Trigger stacking in reactive dogs is a very common term when talking about reactivity issues. It can affect the most calm of dogs and turn them into a barking and lunging mess if we don’t recognise the signs our dogs are subtly giving us. If not managed correctly, trigger stacking in reactive dogs can lead to a reaction over the smallest of things or in the worst case scenario a bite. Continue reading and find out more about how trigger stacking and long term stress can be an issue for your dog.
Trigger Stacking in Reactive Dogs
Trigger stacking is the accumulation of stress in the body, whether it be dog, animal or human. Think of stress and trigger stacking like a volcano, on one hand some volcanos can disperse of the build up of gasses before it becomes a problem. Other volcanos struggle to get rid of the pressure and build-up of gasses that they accumulate and instead can’t cope but to explode, violently most of the time, expelling lava, rock and loud noises!
Many things can be considered as triggers to dogs, from other dogs to skateboards, to screaming kids and men in hats etc. A trigger is anything that causes stress and fear within your dog.
With leash reactivity in dogs, when encountering a trigger your dog doesn’t like, they have 3 options when on leash; fight, flight and accept. Most dogs want to run away at this point but we put them in situations where they end up having to try to fight or just accept the situation and the fact they can’t escape (can be very dangerous).
How trigger stacking works
Various things out in the environment can be considered a trigger for your dog. Imagine a scale from 1-10, 1 being the calmest side of behaviour and 10 being erratic and uncontrollable, with that in mind, here’s an example of trigger stacking in reactive dogs…
- Your dog starts off calmly at 1 in the morning, you play around in the house before heading out the door for you morning walk
- As you leave the house a cyclist whizzes past you ringing the bell which startles your dog – they go from a 1 to a 3 on the scale.
- On your walk you there is a dog on the other side of the street, you manage to keep the attention of your dog but they are now a 5 on the scale.
- Returning from the walk a group of small children run past screaming and shouting which puts your dog up to a a 7 on the scale.
- You return home where they get the chance to relax down to a 5 on the scale.
- The next day you go out and your dog is at a 5 on the scale and because of this they pull on the leash and are a bit more alert of their surroundings, looking for an invisible threat. They are now closer to threshold and could have a bad reaction even to something they never would before.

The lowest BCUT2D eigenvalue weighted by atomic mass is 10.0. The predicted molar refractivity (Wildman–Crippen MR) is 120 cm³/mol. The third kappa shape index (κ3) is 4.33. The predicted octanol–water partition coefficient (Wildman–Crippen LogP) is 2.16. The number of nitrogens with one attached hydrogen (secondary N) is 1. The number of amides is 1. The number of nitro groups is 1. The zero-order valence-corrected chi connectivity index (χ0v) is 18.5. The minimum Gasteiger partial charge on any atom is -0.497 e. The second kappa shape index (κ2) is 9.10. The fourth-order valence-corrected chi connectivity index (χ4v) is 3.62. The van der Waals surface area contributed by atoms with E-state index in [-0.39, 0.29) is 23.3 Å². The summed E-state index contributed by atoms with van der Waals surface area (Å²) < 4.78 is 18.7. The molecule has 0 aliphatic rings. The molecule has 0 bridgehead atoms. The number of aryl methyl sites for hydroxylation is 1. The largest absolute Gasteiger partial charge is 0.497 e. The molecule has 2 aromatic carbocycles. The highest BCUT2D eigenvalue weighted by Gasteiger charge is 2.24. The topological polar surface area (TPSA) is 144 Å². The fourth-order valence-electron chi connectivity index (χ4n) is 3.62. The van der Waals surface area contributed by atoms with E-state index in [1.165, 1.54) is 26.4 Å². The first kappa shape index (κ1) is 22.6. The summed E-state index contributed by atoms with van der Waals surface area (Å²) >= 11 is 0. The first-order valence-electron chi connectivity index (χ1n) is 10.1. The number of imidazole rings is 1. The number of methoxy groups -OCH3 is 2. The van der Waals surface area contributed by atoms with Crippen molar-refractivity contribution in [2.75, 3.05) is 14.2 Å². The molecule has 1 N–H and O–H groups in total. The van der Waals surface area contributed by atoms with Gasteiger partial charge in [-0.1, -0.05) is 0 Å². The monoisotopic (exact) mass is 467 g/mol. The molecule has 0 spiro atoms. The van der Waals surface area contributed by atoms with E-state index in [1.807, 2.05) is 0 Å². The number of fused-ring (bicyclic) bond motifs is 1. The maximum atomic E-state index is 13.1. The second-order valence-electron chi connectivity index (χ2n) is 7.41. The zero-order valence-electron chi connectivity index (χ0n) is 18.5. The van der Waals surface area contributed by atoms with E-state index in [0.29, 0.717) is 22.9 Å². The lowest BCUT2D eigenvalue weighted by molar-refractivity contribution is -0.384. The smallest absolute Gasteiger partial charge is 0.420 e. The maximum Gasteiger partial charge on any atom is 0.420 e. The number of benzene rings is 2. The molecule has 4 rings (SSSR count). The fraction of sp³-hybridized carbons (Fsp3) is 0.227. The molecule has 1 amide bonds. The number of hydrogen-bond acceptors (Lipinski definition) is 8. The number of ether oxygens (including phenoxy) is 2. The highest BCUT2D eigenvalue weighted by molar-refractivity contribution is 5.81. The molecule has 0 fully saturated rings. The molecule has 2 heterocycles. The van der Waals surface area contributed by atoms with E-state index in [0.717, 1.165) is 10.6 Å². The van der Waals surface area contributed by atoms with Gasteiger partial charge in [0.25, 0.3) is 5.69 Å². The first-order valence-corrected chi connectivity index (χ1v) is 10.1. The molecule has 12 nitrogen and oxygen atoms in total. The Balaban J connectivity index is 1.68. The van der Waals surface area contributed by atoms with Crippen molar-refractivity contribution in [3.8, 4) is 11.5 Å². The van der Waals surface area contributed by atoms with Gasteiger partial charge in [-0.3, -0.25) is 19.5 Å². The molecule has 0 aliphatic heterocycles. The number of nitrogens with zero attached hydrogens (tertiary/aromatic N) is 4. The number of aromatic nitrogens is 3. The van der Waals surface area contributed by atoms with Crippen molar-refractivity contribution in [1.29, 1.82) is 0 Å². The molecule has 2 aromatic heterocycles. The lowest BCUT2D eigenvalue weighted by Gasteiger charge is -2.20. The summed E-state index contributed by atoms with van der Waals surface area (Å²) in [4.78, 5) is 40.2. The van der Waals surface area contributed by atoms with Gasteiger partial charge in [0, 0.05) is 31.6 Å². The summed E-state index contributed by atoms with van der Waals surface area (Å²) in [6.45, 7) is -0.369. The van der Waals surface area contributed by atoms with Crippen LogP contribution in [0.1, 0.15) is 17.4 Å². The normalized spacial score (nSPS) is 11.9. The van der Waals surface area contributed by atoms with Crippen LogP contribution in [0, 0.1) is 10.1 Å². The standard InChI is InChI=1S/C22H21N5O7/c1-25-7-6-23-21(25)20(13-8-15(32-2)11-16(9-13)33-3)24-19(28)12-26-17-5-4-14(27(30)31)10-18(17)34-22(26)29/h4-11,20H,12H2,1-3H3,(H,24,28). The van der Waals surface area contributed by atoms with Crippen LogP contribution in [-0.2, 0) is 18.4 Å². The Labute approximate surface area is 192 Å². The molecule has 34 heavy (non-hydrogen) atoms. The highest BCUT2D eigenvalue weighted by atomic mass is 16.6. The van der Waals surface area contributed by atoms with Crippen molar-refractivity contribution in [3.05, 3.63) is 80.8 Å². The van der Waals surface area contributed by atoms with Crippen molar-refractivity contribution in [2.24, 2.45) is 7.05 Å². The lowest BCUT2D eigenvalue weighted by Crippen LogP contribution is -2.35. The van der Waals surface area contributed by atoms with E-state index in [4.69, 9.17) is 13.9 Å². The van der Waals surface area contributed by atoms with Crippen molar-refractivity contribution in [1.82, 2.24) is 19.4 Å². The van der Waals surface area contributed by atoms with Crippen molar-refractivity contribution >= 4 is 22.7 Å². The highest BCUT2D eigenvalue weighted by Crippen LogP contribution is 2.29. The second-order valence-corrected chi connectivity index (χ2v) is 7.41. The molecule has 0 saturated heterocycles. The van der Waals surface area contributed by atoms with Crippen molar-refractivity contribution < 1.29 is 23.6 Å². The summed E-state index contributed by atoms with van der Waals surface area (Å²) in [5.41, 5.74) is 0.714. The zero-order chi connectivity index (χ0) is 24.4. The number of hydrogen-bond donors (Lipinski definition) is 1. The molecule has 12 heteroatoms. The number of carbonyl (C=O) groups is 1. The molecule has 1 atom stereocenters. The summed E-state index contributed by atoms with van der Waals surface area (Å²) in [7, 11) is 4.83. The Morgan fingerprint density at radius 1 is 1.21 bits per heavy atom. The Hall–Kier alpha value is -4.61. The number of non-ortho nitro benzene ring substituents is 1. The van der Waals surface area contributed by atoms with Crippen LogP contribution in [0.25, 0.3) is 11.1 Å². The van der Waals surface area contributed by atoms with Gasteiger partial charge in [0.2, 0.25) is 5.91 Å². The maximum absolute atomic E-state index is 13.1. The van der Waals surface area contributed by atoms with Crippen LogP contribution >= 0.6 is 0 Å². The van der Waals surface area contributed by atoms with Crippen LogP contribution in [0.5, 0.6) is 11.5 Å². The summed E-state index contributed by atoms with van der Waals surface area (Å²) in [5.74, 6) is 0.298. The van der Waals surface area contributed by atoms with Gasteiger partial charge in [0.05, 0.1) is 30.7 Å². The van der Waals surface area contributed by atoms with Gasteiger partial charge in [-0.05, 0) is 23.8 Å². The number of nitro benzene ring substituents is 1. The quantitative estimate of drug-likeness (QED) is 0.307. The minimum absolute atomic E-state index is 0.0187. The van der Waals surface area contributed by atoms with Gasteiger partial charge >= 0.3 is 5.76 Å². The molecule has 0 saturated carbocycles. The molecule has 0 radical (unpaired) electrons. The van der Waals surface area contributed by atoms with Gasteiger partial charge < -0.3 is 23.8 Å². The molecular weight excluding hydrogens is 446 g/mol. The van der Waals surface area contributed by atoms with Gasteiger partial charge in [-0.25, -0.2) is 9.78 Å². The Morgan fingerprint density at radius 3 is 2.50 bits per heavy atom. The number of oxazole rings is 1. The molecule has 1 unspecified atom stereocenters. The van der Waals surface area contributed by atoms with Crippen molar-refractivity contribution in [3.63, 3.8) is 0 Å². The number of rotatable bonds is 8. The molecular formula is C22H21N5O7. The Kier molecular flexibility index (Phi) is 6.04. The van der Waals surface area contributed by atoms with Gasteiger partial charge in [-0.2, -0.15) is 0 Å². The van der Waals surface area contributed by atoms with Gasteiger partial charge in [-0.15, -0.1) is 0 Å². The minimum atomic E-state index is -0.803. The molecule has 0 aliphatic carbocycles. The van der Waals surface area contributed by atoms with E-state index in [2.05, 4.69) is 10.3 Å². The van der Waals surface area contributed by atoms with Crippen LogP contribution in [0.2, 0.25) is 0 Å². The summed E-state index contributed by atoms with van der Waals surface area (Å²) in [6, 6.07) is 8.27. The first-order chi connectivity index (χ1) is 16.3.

Even going on a short walk with an unaware owner can leave a dog a lot more stressed out when they return from a walk, compared to when they left a walk in the first place.
Stress In Dogs
Stress in short bursts is good for dogs, it is used for survival and it also helps towards learning (to a minimal degree). In longer periods, stress and fear can be detrimental to a dogs health and mental wellbeing.
Cortisol, along with other hormones including adrenaline, are released in situations of high arousal. This is a survival instinct where the dog is preparing for fight or flight (run away), a series of changes occur in the body such as heightened senses, increased blood pressure and sugar, increased blood flow, and more.
It can take up to 72 hours for a dogs body to eliminate stress! That’s 3 days to get back to a calm base level, could you imagine being incredibly stressed for this amount of time?! You’d be a mess right?!
Reactivity and Prolonged Stress in Dogs
Have you ever wondered why one day you may have a good walk but the next your dog seems agitated and seems to be on alert? A dog that goes up and down the scale like a yo-yo will give inconsistent walks every time. If not properly addressed you can experience a number of issues when taking a stressed dog for a walk or walking an already stressed dog which can include:
is a heightened state of mind, the body goes into high alert and is
anticipating danger. You may notice your dog repeatedly scanning the
environment, pulling ahead as if on guard, sniffing, staring into the distance
or at people and maybe even stopping. The body is in fight or flight mode here,
expecting an unseen danger, which for reactive dogs can be problematic.
- Ignore you and won’t listen
used to think Jasper ignored me when we were out and he was in a stressed state
however I realised that in this state he was taking in all the environment,
assessing whether anything approaching was a threat, trying to make sense of
everything important and ignore what didn’t matter. If I can’t get his focus
and engagement in this state then there is no way I’m going to even get him to
- Inability to learn
higher up the scale a dog goes, the harder it is for a dog to learn. With
cortisol, adrenaline and other hormones flowing through the body (plus the
increased focus on the trigger), a dog is less likely to listen to commands
especially if it goes over threshold.
- Quicker to react
Dogs that are already stressed are quicker to react, those that are already expecting an issue won’t take the time to stop and think when one arises. Dogs that are more stressed are also more likely to react to things they may normally not react to, due to the underlying stress.
How To Prevent Trigger Stacking in Reactive Dogs